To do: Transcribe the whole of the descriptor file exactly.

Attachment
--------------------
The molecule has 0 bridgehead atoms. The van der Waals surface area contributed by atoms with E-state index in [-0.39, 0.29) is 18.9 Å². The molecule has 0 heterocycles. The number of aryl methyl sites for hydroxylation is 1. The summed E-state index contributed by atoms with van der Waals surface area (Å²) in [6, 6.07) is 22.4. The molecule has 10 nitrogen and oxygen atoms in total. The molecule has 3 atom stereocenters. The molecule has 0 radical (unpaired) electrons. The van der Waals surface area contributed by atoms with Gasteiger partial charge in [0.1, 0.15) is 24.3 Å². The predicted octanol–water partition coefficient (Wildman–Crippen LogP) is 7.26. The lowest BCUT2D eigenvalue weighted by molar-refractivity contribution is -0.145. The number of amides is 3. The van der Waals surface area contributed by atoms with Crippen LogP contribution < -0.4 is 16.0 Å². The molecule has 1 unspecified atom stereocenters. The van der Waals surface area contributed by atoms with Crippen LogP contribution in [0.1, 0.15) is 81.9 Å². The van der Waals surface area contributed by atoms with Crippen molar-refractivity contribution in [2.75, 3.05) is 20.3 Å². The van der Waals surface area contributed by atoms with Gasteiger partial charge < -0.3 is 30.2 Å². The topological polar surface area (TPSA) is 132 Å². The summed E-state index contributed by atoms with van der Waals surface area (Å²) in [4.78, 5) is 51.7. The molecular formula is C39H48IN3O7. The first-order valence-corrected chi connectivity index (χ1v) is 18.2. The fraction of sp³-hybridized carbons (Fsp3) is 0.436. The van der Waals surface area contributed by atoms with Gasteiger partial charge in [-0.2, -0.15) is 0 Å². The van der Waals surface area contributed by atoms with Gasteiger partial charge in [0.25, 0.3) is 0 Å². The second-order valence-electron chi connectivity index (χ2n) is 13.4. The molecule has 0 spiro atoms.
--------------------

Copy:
The molecule has 0 bridgehead atoms. The van der Waals surface area contributed by atoms with E-state index in [-0.39, 0.29) is 18.9 Å². The molecule has 0 heterocycles. The number of aryl methyl sites for hydroxylation is 1. The summed E-state index contributed by atoms with van der Waals surface area (Å²) in [6, 6.07) is 22.4. The molecule has 10 nitrogen and oxygen atoms in total. The molecule has 3 atom stereocenters. The molecule has 0 radical (unpaired) electrons. The van der Waals surface area contributed by atoms with Gasteiger partial charge in [0.1, 0.15) is 24.3 Å². The predicted octanol–water partition coefficient (Wildman–Crippen LogP) is 7.26. The lowest BCUT2D eigenvalue weighted by molar-refractivity contribution is -0.145. The number of amides is 3. The van der Waals surface area contributed by atoms with Crippen LogP contribution < -0.4 is 16.0 Å². The molecule has 1 unspecified atom stereocenters. The van der Waals surface area contributed by atoms with Crippen LogP contribution in [0.1, 0.15) is 81.9 Å². The van der Waals surface area contributed by atoms with Crippen molar-refractivity contribution in [2.75, 3.05) is 20.3 Å². The van der Waals surface area contributed by atoms with Gasteiger partial charge < -0.3 is 30.2 Å². The topological polar surface area (TPSA) is 132 Å². The summed E-state index contributed by atoms with van der Waals surface area (Å²) in [4.78, 5) is 51.7. The molecular formula is C39H48IN3O7. The first-order valence-corrected chi connectivity index (χ1v) is 18.2. The fraction of sp³-hybridized carbons (Fsp3) is 0.436. The van der Waals surface area contributed by atoms with Gasteiger partial charge in [-0.2, -0.15) is 0 Å². The van der Waals surface area contributed by atoms with Gasteiger partial charge in [0.25, 0.3) is 0 Å². The second-order valence-electron chi connectivity index (χ2n) is 13.4. The molecule has 0 spiro atoms.